In one line: Not superlative, but very nice.
Well, after the debacle that was "Devil's Due", I feel a lot better now. It was a fluke after all.
First, a synopsis (maybe even a shortish one this time!):
During a rather uneventful period, the Enterprise picks up a T Tauri star, with a class-M planet orbiting, which is unheard-of. They go to investigate, but apparently pass through a wormhole and are knocked unconscious. When Picard and the crew revive, Data (who was immune) tells them it's been about thirty seconds. They were only thrown about a day's journey away, there are no serious injuries, and no damage, so all seems well. On Data's advice, Picard sends a probe to check out the planet in question rather than risk the wormhole again. The probe beams back images of a non-class-M planet, and Data suggests that the first reading was simply a wormhole-induced glitch. The ship goes back to its old course.
However, this neat appearance begins to unravel. Bev finds that some samples of moss she had incubating show roughly 24 hours' growth, not 30 seconds. Data, when asked, suggests a rather ridiculous hypothesis which Geordi rejects (once Picard has sent Data down to help in engineering). Picard is concerned, and orders various other checks to begin.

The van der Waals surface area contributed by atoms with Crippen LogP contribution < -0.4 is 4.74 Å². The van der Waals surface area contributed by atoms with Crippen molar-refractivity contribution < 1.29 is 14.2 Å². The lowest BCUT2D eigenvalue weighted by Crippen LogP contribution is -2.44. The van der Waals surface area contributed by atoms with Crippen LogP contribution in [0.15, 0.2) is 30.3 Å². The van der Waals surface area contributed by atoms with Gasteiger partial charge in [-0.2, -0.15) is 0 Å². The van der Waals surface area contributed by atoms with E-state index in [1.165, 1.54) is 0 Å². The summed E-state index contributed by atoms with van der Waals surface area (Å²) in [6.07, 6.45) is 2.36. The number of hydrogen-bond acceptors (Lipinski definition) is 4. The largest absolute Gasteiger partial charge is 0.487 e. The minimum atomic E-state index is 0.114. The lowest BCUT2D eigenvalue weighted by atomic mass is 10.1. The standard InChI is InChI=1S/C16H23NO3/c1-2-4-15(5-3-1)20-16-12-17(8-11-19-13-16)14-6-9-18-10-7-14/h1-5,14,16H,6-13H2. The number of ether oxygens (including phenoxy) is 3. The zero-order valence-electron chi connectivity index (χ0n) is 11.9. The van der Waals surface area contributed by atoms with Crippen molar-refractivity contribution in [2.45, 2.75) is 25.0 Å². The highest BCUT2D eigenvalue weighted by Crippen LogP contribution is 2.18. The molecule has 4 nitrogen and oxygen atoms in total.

The checks turn up some startling results. Geordi finds that the chronometer has been tampered with, and the only two people who could have done it are him and Data. Bev finds that an ensign's circadian rhythms are way out of sync-- clearly, she says, they were out longer than thirty seconds. Data cannot answer these queries, and an examination by Geordi reveals nothing physically wrong with him. Geordi then starts examining the probe, to see if _it_ was tampered with as well.
It gets even worse. Beverly finds that Worf's wrist has been broken and reset, implying that not only has time passed, but that some or all of the crew were conscious during that time. Geordi finds that the probe simply beamed back altered library records--"stock footage" of a planet, essentially, and launches a second probe himself. When Picard challenges Data about all this, Data says he cannot answer the questions, but says his lack of cooperation is "not by choice" and implies that he's doing it to protect the crew from something worse. Finally, the second probe sends back evidence that the planet *is* class-M, and Picard decides to head back to that system (despite a feeling that they may face grave danger).